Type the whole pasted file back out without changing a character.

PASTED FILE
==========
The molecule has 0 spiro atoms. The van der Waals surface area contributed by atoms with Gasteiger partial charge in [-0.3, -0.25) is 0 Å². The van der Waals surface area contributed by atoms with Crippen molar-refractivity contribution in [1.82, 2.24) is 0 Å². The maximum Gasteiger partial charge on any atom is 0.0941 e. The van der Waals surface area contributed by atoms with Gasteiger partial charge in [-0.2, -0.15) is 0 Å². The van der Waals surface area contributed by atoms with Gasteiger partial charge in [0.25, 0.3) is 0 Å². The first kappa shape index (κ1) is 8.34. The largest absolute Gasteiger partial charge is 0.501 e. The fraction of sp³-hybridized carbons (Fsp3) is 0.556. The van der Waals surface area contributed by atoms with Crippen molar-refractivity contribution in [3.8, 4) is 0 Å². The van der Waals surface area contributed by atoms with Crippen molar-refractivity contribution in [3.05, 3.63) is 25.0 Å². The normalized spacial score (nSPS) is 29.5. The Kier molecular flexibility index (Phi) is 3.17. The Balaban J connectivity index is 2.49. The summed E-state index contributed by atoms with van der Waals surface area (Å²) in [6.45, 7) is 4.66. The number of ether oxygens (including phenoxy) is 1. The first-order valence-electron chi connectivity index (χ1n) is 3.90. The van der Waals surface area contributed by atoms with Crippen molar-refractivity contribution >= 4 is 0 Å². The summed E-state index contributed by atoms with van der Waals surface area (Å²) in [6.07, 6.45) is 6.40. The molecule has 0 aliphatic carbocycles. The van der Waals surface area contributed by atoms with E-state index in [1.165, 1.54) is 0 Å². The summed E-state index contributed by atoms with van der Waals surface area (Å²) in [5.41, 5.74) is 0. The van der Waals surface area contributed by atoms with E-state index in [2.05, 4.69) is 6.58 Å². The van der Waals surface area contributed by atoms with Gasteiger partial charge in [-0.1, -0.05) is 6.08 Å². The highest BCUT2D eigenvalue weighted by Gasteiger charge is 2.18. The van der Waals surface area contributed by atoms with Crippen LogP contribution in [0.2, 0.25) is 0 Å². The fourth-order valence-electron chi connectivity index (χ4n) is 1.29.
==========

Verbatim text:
The molecule has 0 spiro atoms. The van der Waals surface area contributed by atoms with Gasteiger partial charge in [-0.3, -0.25) is 0 Å². The van der Waals surface area contributed by atoms with Crippen molar-refractivity contribution in [1.82, 2.24) is 0 Å². The maximum Gasteiger partial charge on any atom is 0.0941 e. The van der Waals surface area contributed by atoms with Gasteiger partial charge in [-0.2, -0.15) is 0 Å². The van der Waals surface area contributed by atoms with Gasteiger partial charge in [0.25, 0.3) is 0 Å². The first kappa shape index (κ1) is 8.34. The largest absolute Gasteiger partial charge is 0.501 e. The fraction of sp³-hybridized carbons (Fsp3) is 0.556. The van der Waals surface area contributed by atoms with Crippen molar-refractivity contribution in [3.8, 4) is 0 Å². The van der Waals surface area contributed by atoms with Crippen molar-refractivity contribution in [3.05, 3.63) is 25.0 Å². The normalized spacial score (nSPS) is 29.5. The Kier molecular flexibility index (Phi) is 3.17. The Balaban J connectivity index is 2.49. The summed E-state index contributed by atoms with van der Waals surface area (Å²) in [6.45, 7) is 4.66. The number of ether oxygens (including phenoxy) is 1. The first-order valence-electron chi connectivity index (χ1n) is 3.90. The van der Waals surface area contributed by atoms with Crippen molar-refractivity contribution >= 4 is 0 Å². The summed E-state index contributed by atoms with van der Waals surface area (Å²) in [6.07, 6.45) is 6.40. The molecule has 0 aliphatic carbocycles. The van der Waals surface area contributed by atoms with E-state index in [1.165, 1.54) is 0 Å². The summed E-state index contributed by atoms with van der Waals surface area (Å²) in [5.41, 5.74) is 0. The van der Waals surface area contributed by atoms with E-state index in [2.05, 4.69) is 6.58 Å². The van der Waals surface area contributed by atoms with Gasteiger partial charge in [-0.1, -0.05) is 6.08 Å². The highest BCUT2D eigenvalue weighted by Gasteiger charge is 2.18. The van der Waals surface area contributed by atoms with Crippen LogP contribution in [0.2, 0.25) is 0 Å². The fourth-order valence-electron chi connectivity index (χ4n) is 1.29.